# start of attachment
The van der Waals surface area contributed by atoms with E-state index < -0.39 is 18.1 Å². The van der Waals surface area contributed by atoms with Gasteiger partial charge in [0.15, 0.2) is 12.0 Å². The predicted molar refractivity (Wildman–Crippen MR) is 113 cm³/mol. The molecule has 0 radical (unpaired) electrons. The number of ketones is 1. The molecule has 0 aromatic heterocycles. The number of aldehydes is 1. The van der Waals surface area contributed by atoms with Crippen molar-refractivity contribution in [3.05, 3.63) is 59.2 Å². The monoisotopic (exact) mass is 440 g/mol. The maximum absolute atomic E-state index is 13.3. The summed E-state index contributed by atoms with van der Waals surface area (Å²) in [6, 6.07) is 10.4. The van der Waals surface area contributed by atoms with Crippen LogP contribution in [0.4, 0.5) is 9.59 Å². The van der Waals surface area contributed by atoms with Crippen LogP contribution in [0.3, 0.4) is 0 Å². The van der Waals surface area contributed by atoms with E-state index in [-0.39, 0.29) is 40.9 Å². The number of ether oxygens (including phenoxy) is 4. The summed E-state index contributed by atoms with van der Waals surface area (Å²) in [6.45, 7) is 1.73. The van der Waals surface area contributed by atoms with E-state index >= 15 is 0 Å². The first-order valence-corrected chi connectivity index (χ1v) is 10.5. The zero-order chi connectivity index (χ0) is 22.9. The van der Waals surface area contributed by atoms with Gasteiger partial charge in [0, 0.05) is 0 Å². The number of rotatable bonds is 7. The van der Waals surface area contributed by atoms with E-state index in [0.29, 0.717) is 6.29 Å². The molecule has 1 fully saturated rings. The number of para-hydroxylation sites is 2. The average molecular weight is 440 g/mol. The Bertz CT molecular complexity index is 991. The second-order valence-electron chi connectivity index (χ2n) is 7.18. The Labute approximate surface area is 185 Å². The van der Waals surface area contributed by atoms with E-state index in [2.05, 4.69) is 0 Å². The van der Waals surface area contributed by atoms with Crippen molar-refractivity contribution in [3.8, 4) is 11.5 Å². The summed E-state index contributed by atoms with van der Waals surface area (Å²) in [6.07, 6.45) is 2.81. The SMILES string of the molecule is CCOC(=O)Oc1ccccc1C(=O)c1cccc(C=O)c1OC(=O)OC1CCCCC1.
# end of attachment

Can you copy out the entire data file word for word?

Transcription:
The van der Waals surface area contributed by atoms with E-state index < -0.39 is 18.1 Å². The van der Waals surface area contributed by atoms with Gasteiger partial charge in [0.15, 0.2) is 12.0 Å². The predicted molar refractivity (Wildman–Crippen MR) is 113 cm³/mol. The molecule has 0 radical (unpaired) electrons. The number of ketones is 1. The molecule has 0 aromatic heterocycles. The number of aldehydes is 1. The van der Waals surface area contributed by atoms with Crippen molar-refractivity contribution in [3.05, 3.63) is 59.2 Å². The monoisotopic (exact) mass is 440 g/mol. The maximum absolute atomic E-state index is 13.3. The summed E-state index contributed by atoms with van der Waals surface area (Å²) in [6, 6.07) is 10.4. The van der Waals surface area contributed by atoms with Crippen LogP contribution in [0.4, 0.5) is 9.59 Å². The van der Waals surface area contributed by atoms with Crippen LogP contribution in [0.3, 0.4) is 0 Å². The van der Waals surface area contributed by atoms with E-state index in [-0.39, 0.29) is 40.9 Å². The number of ether oxygens (including phenoxy) is 4. The summed E-state index contributed by atoms with van der Waals surface area (Å²) in [6.45, 7) is 1.73. The van der Waals surface area contributed by atoms with E-state index >= 15 is 0 Å². The first-order valence-corrected chi connectivity index (χ1v) is 10.5. The zero-order chi connectivity index (χ0) is 22.9. The van der Waals surface area contributed by atoms with Gasteiger partial charge in [0, 0.05) is 0 Å². The number of rotatable bonds is 7. The van der Waals surface area contributed by atoms with E-state index in [0.29, 0.717) is 6.29 Å². The molecule has 1 fully saturated rings. The number of para-hydroxylation sites is 2. The average molecular weight is 440 g/mol. The Bertz CT molecular complexity index is 991. The second-order valence-electron chi connectivity index (χ2n) is 7.18. The Labute approximate surface area is 185 Å². The van der Waals surface area contributed by atoms with E-state index in [2.05, 4.69) is 0 Å². The van der Waals surface area contributed by atoms with Crippen molar-refractivity contribution in [3.8, 4) is 11.5 Å². The summed E-state index contributed by atoms with van der Waals surface area (Å²) in [6.07, 6.45) is 2.81. The SMILES string of the molecule is CCOC(=O)Oc1ccccc1C(=O)c1cccc(C=O)c1OC(=O)OC1CCCCC1.